10. Davis MA, Tyrrell J, Slotman GJ, et al. (2015) Preoperative simultaneous fractionated cisplatin and radiation therapy in the treatment of advanced operable stage III and IV squamous cell carcinorma of the head and neck. Am J Surg 209: 575-579.
  11. (2009) SAS/STAT(R) 9.22 User's Guide. The SAS Institute, Cary, NC, USA.
  12. Bourhis J, Lapeyre M, Tortochaux J, et al. (2011) Accelerated radiotherapy and concomitant high dose chemotherapy in non resectable stage IV locally advanced HNSCC: results of a GORTEC randomized trial. Radiother Oncol 100: 56-61.
  13. de Castro G Jr, Snitcovsky IM, Gebrim EM, et al. (2007) High-dose cisplatin concurrent to conventionally delivered radiotherapy is associated with unacceptable toxicity in unresectable, non-metastatic stage IV head and neck squamous cell carcinoma. Eur Arch Otorhinolaryngol 264: 1475-1482.
  14. Rampino M, Ricardi U, Munoz F, et al. (2011) Concomitant adjuvant chemoradiotherapy with weekly low-dose cisplatin for high-risk squamous cell carcinoma of the head and neck: a phase II prospective trial. Clin Oncol (R Coll Radiol) 23: 134-140.
  15. Paccagnella A, Ghi MG, Loreggian L, et al. (2010) Concomitant chemoradiotherapy versus induction docetaxel, cisplatin and 5 fluorouracil (TPF) followed by concomitant chemoradiotherapy in locally advanced head and neck cancer: a phase II randomized study. Ann Oncol 21: 1515-1522.
  16. Rivera F, Vega-Villegas ME, Lopez-Brea M, et al. (2008) Randomized phase II study of cisplatin and 5-FU continuous infusion (PF) versus cisplatin, UFT and vinorelbine (UFTVP) as induction chemotherapy in locally advanced squamous cell head and neck cancer (LA-SCHNC). Cancer Chemother Pharmacol 62: 253-261.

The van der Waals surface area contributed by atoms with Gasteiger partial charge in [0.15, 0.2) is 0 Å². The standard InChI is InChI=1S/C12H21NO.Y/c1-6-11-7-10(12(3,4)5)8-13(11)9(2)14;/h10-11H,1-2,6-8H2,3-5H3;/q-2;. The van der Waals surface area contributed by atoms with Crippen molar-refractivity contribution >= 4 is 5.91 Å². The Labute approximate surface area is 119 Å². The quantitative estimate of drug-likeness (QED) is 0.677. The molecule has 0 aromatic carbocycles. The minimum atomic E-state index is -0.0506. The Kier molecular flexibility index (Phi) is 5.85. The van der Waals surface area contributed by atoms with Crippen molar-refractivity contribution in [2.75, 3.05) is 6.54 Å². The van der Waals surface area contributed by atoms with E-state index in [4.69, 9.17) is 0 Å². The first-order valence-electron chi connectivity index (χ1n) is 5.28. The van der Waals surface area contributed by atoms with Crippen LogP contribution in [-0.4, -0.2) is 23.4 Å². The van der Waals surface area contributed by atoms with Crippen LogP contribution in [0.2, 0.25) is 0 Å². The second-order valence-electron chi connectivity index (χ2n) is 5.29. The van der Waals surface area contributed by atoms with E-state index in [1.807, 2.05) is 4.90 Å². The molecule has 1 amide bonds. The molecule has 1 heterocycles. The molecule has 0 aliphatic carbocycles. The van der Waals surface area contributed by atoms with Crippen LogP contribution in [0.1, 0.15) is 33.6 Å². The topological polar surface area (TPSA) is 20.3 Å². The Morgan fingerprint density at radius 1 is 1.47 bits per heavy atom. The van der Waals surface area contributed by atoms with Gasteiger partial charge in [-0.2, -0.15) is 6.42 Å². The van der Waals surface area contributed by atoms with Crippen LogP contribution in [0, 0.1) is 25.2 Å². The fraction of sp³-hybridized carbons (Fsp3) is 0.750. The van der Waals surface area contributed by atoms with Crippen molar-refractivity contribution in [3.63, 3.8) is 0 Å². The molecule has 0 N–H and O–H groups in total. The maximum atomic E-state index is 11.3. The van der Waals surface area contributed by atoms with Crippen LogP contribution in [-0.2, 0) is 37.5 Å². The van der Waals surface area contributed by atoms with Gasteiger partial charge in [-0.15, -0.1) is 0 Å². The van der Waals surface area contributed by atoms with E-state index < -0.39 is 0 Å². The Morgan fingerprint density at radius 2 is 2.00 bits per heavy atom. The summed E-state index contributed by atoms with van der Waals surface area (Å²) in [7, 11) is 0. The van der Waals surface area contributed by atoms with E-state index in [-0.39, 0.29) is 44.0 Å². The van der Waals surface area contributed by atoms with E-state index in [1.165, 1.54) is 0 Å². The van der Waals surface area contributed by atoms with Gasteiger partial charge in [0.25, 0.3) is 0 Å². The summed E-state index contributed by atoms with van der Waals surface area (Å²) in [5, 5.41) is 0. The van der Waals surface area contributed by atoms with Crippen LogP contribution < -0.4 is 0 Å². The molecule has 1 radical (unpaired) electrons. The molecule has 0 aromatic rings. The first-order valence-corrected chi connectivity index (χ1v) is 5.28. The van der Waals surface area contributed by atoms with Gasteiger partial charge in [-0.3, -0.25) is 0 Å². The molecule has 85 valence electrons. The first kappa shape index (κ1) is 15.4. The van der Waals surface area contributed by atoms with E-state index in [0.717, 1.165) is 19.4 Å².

17. Goodman MD, Tarnoff M, Kain M, et al. (1997) Interactions between outcomes and tumor response to preoperative cisplatin-sensitized radiotherapy in advanced head and neck cancer. Southern New Jersey Head and Neck Cancer Treatment Group. Am J Surg 174: 527-531.
  18. Argiris A (2013) Current status and future directions in induction chemotherapy for head and neck cancer. Crit Rev Oncol Hematol 88: 57-74.
  19. Fortin A, Caouette R, Wang CS, et al. (2008) A comparison of treatment outcomes by radiochemotherapy and postoperative radiotherapy in locally advanced squamous cell carcinomas of head and neck. Am J Clin Oncol 31: 379-383.
  20. Jean-Pascal Machiels, Maarten Lambrecht, François-Xavier Hanin, et al. (2014) Advances in the management of squamous cell carcinoma of the head and neck. F1000Prime Reports 6: 44